Chapter

The Government's Non-execution of Judicial Decisions

Nagad Mohamed El-Borai

in Judges and Political Reform in Egypt

Published by American University in Cairo Press

Published in print January 2009 | ISBN: 9789774162015
Published online January 2012 | e-ISBN: 9781617970993 | DOI: http://dx.doi.org/10.5743/cairo/9789774162015.003.0013
The Government's Non-execution of Judicial Decisions

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Egypt has seen an increase in the phenomenon of non-execution of judicial decisions, particularly since the 1980s. The origin of this phenomenon was the creation of the State Council in 1946. The council was granted the legal capacity to void administrative decisions that violated legislative provisions or had been adopted following an abuse of power. Non-execution of judicial rulings is a sign of diminished respect for the judiciary by the executive authority. Egyptian citizens have come to believe that respect for their rights requires gaining the consent of the executive authority and that it is useless to try through legal means to compel that authority to enforce judicial decisions. Governmental bodies can be held liable for non-execution of judicial rulings because they hold the instruments of execution. This chapter presents different forms of non-execution of judicial decisions before giving some examples and considering the legal effects of the practice.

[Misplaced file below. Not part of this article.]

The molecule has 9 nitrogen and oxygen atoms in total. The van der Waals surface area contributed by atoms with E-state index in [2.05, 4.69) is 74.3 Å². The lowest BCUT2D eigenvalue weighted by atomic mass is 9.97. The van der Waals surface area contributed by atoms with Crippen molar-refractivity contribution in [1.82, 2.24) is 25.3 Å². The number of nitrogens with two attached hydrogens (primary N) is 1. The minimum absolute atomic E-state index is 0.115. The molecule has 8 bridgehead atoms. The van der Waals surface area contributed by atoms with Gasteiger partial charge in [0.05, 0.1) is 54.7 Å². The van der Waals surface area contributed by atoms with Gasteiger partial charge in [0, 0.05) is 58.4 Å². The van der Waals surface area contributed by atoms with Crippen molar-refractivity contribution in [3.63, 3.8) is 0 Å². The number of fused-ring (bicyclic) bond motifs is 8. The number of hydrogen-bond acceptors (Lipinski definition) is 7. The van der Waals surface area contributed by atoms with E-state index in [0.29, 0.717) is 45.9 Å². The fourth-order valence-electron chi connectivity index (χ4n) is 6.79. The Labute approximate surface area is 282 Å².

Keywords: judicial decisions; State Council; legislative provisions; judicial rulings; executive authority

Chapter.  4787 words. 

Subjects: International Relations

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